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The ‘curse’ of LaBonte

The Story

It looks like an easy trip to a fifth consecutive Silver Broom world championship for the Canadians. They've won all seven of their round-robin games and beaten classic rivals Scotland to advance to the finals. But by the last end of the championship game against the United States, they're in trouble. Canada needs two points to force an extra end — and, amazingly, they get both, thanks to an error by the U.S. skip.

It will go down as one of the most infamous events in curling history. Canadian skip Orest Meleschuk knocks out a U.S. stone and the shot rock rolls to the inner edge of the eight-foot ring. U.S. third Frank Aasand glances at the Canadian stone and raises his broom in victory. Skip Bob LaBonte runs over to celebrate, slips on the ice and nudges the Canadian stone as he lands on his back.

Neither Aasand nor LaBonte is aware that the Canadian stone has been "burned," or inadvertently moved from its original position, and a measurement shows that Canada has the two points necessary to force an extra end. When the end is played, the United States scores no points but Canada scores one — and wins the 1972 Silver Broom. This CBC special from the 1976 Silver Broom in Duluth, Minn., looks back on the debacle.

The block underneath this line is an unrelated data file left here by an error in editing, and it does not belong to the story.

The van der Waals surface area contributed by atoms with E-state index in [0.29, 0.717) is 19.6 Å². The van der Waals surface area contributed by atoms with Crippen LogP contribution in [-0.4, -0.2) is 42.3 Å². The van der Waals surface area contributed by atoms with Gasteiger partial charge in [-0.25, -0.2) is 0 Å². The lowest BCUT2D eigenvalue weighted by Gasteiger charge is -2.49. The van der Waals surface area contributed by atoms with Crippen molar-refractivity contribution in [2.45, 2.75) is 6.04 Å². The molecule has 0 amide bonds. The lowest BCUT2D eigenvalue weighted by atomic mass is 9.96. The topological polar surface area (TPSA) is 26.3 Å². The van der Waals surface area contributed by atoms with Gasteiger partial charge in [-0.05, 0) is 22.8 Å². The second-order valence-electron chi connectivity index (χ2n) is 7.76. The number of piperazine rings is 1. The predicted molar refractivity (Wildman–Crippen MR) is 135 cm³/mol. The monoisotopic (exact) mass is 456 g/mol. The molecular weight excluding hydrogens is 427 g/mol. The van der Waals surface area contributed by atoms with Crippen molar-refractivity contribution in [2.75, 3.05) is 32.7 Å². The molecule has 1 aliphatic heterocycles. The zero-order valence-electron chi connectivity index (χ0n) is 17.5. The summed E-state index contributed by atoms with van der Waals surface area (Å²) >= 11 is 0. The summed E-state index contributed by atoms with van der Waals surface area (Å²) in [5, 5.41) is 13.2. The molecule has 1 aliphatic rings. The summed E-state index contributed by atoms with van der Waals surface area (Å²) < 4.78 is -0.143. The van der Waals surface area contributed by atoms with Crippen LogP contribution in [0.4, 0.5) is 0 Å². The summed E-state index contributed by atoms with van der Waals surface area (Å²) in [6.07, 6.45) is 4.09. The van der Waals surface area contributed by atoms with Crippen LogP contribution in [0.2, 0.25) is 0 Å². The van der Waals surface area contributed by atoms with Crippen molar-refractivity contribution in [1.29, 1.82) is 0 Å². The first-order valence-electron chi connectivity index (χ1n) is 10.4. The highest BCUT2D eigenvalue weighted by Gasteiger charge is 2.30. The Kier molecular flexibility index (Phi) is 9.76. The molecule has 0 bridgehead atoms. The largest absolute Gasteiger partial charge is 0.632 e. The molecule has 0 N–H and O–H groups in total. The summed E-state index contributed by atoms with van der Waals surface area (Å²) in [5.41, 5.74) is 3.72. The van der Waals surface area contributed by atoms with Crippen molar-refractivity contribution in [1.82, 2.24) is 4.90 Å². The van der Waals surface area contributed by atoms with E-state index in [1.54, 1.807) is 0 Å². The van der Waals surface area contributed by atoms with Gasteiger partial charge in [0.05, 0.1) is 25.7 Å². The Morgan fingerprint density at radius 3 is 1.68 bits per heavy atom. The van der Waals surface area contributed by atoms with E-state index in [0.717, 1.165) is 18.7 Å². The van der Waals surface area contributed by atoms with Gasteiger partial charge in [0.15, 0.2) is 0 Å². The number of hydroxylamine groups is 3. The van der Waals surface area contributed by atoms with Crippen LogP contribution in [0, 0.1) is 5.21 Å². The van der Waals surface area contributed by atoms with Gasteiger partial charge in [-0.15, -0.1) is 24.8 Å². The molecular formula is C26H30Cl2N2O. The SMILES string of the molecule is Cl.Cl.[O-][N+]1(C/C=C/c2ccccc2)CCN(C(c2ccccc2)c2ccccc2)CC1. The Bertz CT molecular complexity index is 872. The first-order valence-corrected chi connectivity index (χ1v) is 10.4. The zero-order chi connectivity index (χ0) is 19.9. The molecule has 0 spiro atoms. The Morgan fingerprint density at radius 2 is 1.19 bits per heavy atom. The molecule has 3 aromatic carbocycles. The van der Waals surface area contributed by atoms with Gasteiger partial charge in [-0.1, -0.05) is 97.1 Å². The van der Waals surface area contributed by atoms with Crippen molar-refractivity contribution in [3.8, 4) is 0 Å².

Broadcast Medium: Television
Program: 1976 Silver Broom
Broadcast Date: Mar. 21, 1972
Host: Don Chevrier
Duration: 1:25

Did You know?

• The Air Canada Silver Broom was the men's world curling championship from 1968 to 1985. Before that, the Scotch Cup (1959-67) was the prize for the best rink in the world. The event is now known as the World Championship, administered by the World Curling Federation, based in Scotland.

• Heading into the 1972 Silver Broom, Canada had won 11 of the 13 previous world championships, but after the 1972 victory, seven more would pass before Canada would win again. Commentators joked that LaBonte had placed a curse on Canada, but most attributed the drought to a great improvement in the level of play among smaller curling nations such as Sweden, Switzerland, and Norway.

• According to curling etiquette, it's a player's responsibility to speak up when a stone is moved by accident. In 1972, the rules didn't call for an impartial judge at competitions, and the CBC's instant-replay unit was not available due to a labour dispute. Had LaBonte owned up to the burned stone, an extra end would have been played anyway, as Canada would have been given the benefit of the doubt and no measurement called for.

• Ten men's and ten women's teams play in the World Curling Championships, and the 2003 tournament in Winnipeg featured teams from up-and-coming curling nations such as Korea, Japan, and Russia.


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